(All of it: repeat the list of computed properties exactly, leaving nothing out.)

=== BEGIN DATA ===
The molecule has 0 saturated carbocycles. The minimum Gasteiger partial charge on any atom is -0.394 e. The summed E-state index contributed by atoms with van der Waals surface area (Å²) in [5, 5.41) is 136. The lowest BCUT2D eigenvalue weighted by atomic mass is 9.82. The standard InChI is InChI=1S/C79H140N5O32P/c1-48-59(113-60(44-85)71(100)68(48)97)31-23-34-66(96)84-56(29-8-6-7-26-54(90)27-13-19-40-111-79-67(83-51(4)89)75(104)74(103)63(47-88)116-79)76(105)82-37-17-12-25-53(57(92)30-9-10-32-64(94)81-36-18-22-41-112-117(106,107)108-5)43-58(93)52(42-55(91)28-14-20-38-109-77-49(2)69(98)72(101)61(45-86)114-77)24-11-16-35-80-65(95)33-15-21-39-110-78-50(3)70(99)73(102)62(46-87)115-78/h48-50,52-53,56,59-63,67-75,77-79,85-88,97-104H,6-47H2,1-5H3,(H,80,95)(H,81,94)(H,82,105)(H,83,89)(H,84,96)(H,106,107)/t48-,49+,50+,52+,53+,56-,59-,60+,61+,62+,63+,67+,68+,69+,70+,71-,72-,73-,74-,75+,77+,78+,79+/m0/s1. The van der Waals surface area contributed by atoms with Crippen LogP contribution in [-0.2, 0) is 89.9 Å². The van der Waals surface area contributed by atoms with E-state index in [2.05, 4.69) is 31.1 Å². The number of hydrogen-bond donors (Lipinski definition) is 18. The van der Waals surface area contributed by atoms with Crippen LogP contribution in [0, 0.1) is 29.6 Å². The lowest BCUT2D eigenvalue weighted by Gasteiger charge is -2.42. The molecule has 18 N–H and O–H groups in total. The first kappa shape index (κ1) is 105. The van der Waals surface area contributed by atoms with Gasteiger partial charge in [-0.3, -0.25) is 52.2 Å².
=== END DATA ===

The molecule has 0 saturated carbocycles. The minimum Gasteiger partial charge on any atom is -0.394 e. The summed E-state index contributed by atoms with van der Waals surface area (Å²) in [5, 5.41) is 136. The lowest BCUT2D eigenvalue weighted by atomic mass is 9.82. The standard InChI is InChI=1S/C79H140N5O32P/c1-48-59(113-60(44-85)71(100)68(48)97)31-23-34-66(96)84-56(29-8-6-7-26-54(90)27-13-19-40-111-79-67(83-51(4)89)75(104)74(103)63(47-88)116-79)76(105)82-37-17-12-25-53(57(92)30-9-10-32-64(94)81-36-18-22-41-112-117(106,107)108-5)43-58(93)52(42-55(91)28-14-20-38-109-77-49(2)69(98)72(101)61(45-86)114-77)24-11-16-35-80-65(95)33-15-21-39-110-78-50(3)70(99)73(102)62(46-87)115-78/h48-50,52-53,56,59-63,67-75,77-79,85-88,97-104H,6-47H2,1-5H3,(H,80,95)(H,81,94)(H,82,105)(H,83,89)(H,84,96)(H,106,107)/t48-,49+,50+,52+,53+,56-,59-,60+,61+,62+,63+,67+,68+,69+,70+,71-,72-,73-,74-,75+,77+,78+,79+/m0/s1. The van der Waals surface area contributed by atoms with Crippen LogP contribution in [-0.2, 0) is 89.9 Å². The van der Waals surface area contributed by atoms with E-state index in [2.05, 4.69) is 31.1 Å². The number of hydrogen-bond donors (Lipinski definition) is 18. The van der Waals surface area contributed by atoms with Crippen LogP contribution in [0, 0.1) is 29.6 Å². The lowest BCUT2D eigenvalue weighted by Gasteiger charge is -2.42. The molecule has 18 N–H and O–H groups in total. The first kappa shape index (κ1) is 105. The van der Waals surface area contributed by atoms with Gasteiger partial charge in [-0.3, -0.25) is 52.2 Å².